Rein reports that their results were better than they had expected in a number of areas – people understanding their job responsibilities and priorities; planning to still be with the company in 12 months time; feeling satisfied and secure in their jobs; believing that the company pays attention to health and safety; and freedom to talk with managers and supervisors about their problems.

However, they scored low on internal communication; taking ideas seriously and providing feedback on suggestions; providing feedback on individual driver performance; and future career development opportunities. “These results were not surprising, but it was good to benchmark them,” says Rein.


Both organisations had workforces that had widely varying levels of computer literacy and access, so their providers offered both web-based and paper-based surveys. Anonymity was also another issue. CDC first piloted the survey among its unionised employees and then appointed survey coordinators who were not part of the management team at each depot to encourage participation and stress confidentiality of the completed surveys.

Powne reports that participation rates at Doutta Galla were just 26 per cent in 2005 and 45 per cent in 2007. “We were pleased with the increase and have identified the reasons people may have not completed the 2007 survey and are addressing that for the next time,” she says.

Rein was happy with the 52 per cent participation rate at CDC’s first survey.

Follow through

After receiving the survey results and providing feedback to staff, both organisations undertook targeted interventions to specifically address the issues that had been uncovered by the survey.

All managers at Doutta Galla were put through a diploma of frontline management and the next level down undertook various certificates in management in order to add business skills to their existing technical skills. Powne also gave regular in-house HR workshops on issues from industrial relations to employment relationships. She stressed models of consistency and appropriate behaviour.

The follow-up survey 18 months later reflected a doubling in leadership scores and significant improvement in clarity, consistency and commitment. “Although we had progressed exceptionally well in most areas, the second survey identified leadership as the most important focus for the future,” says Powne.

CDC introduced a driver assessment/feedback program, an online management development program and a career development program that shows employees what they need to do to progress into new roles. They have run updates for drivers about violence prevention; revised the planning methodology for both timetable and roster changes to now include input from drivers and customers; are trailing the new role of team leader as a step towards management and a link between management and workers to raise issues; and are piloting depot action teams to identify key issues and follow through on the survey results at particular depots.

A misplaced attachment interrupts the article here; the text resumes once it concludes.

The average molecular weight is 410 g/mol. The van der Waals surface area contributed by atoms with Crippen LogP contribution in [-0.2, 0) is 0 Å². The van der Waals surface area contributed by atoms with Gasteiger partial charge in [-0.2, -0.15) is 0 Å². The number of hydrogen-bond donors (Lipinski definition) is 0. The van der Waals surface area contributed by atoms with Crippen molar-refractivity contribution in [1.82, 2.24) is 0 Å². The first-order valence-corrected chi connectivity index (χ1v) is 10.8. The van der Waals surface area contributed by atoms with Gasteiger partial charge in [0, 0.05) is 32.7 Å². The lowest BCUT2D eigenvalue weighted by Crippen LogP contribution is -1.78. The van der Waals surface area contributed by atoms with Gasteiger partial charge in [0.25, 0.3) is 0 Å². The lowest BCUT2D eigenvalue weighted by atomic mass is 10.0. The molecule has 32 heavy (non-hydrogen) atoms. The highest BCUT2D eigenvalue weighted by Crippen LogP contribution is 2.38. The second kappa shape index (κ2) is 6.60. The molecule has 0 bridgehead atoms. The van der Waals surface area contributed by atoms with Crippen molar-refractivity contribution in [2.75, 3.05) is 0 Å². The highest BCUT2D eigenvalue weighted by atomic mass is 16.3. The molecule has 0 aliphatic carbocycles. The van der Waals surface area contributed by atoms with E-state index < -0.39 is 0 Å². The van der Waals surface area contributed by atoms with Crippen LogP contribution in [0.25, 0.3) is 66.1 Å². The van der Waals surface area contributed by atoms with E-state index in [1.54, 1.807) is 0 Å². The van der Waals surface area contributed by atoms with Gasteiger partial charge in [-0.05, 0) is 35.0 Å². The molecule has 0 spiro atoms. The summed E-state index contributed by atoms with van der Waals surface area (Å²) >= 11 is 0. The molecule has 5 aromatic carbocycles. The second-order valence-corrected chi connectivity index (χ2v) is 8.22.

All the actions that management decided were important were locked into performance agreements and business plans to ensure follow through.

Business results

Both organisations have seen improved business results as a result of their follow-through actions. Staff turnover at Doutta Galla has steadily dropped from 40 per cent in 2005 to just 10 per cent in the year to date. “I’m also starting to see a positive impact on our WorkCover premiums [which have a three-year cycle] and there has been significantly less union involvement than three years ago, because employees now feel they have a voice and will get a fair go within the organisation.

CDC’s staff turnover rate has dropped from 25 per cent in 2005 to just 12 per cent now and absenteeism has dropped from 3.5 per cent to just 2.8 per cent today. “The survey has allowed us to become more sophisticated in where we focus our efforts and to properly target activities into the depots and areas that need them most,” concludes Rein

Maximising the benefit of staff surveys

• Tap into expertise - use experts to ensure the best and most efficient process

• Ensure that senior management is onboard

• Market the survey effectively to all staff

• Protect anonymity and the confidentiality of responses

• Rapidly seek to understand the results

• Acknowledge both strengths and opportunities

• Act quickly on opportunities

• Communicate the results and planned actions to staff promptly

• Repeat the process regularly

Source: Full Circle Feedback

Selecting a provider

• Make sure the provider can compare your results against their benchmark database for perspective

• Ensure the provider has qualified organisational psychologists who can manage your project, help you understand the results and act as sounding board for improvement ideas

• Look for a survey tool that paints a picture around your organisation's future performance, rather than simply measuring past performance

• Be aware that staff may be "satisfied" but this doesn't necessarily mean they're doing what's best for the organisation's strategic direction. Alignment-based surveys can overcome this.

Source: Insync Surveys